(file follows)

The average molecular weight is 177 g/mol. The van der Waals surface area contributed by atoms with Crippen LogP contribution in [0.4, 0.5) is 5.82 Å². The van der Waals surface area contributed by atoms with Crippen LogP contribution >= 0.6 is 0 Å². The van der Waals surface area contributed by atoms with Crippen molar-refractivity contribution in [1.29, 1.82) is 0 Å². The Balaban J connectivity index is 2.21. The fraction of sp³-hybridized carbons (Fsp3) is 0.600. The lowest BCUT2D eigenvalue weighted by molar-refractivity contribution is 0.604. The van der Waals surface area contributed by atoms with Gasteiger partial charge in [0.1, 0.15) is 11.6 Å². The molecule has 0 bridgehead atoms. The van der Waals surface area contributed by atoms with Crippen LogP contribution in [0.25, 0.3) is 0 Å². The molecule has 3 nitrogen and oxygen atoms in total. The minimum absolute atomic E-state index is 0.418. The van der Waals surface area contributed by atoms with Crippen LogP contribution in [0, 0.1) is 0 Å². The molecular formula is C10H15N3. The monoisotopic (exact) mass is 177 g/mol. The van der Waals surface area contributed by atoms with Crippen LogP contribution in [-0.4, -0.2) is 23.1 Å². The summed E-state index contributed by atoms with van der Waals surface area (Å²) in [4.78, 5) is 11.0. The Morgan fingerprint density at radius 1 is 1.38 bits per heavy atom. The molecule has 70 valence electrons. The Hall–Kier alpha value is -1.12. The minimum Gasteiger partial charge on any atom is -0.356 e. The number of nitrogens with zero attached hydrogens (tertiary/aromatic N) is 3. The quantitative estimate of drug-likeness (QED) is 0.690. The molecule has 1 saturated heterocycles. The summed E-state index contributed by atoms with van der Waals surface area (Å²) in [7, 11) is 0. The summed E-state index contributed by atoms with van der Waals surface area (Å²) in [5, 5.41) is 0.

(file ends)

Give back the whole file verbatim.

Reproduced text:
The average molecular weight is 177 g/mol. The van der Waals surface area contributed by atoms with Crippen LogP contribution in [0.4, 0.5) is 5.82 Å². The van der Waals surface area contributed by atoms with Crippen LogP contribution >= 0.6 is 0 Å². The van der Waals surface area contributed by atoms with Crippen molar-refractivity contribution in [1.29, 1.82) is 0 Å². The Balaban J connectivity index is 2.21. The fraction of sp³-hybridized carbons (Fsp3) is 0.600. The lowest BCUT2D eigenvalue weighted by molar-refractivity contribution is 0.604. The van der Waals surface area contributed by atoms with Gasteiger partial charge in [0.1, 0.15) is 11.6 Å². The molecule has 0 bridgehead atoms. The van der Waals surface area contributed by atoms with Crippen LogP contribution in [0.25, 0.3) is 0 Å². The molecule has 3 nitrogen and oxygen atoms in total. The minimum absolute atomic E-state index is 0.418. The van der Waals surface area contributed by atoms with Crippen LogP contribution in [0, 0.1) is 0 Å². The molecular formula is C10H15N3. The monoisotopic (exact) mass is 177 g/mol. The van der Waals surface area contributed by atoms with Crippen LogP contribution in [-0.4, -0.2) is 23.1 Å². The summed E-state index contributed by atoms with van der Waals surface area (Å²) in [4.78, 5) is 11.0. The Morgan fingerprint density at radius 1 is 1.38 bits per heavy atom. The molecule has 70 valence electrons. The Hall–Kier alpha value is -1.12. The minimum Gasteiger partial charge on any atom is -0.356 e. The number of nitrogens with zero attached hydrogens (tertiary/aromatic N) is 3. The quantitative estimate of drug-likeness (QED) is 0.690. The molecule has 1 saturated heterocycles. The summed E-state index contributed by atoms with van der Waals surface area (Å²) in [7, 11) is 0. The summed E-state index contributed by atoms with van der Waals surface area (Å²) in [5, 5.41) is 0.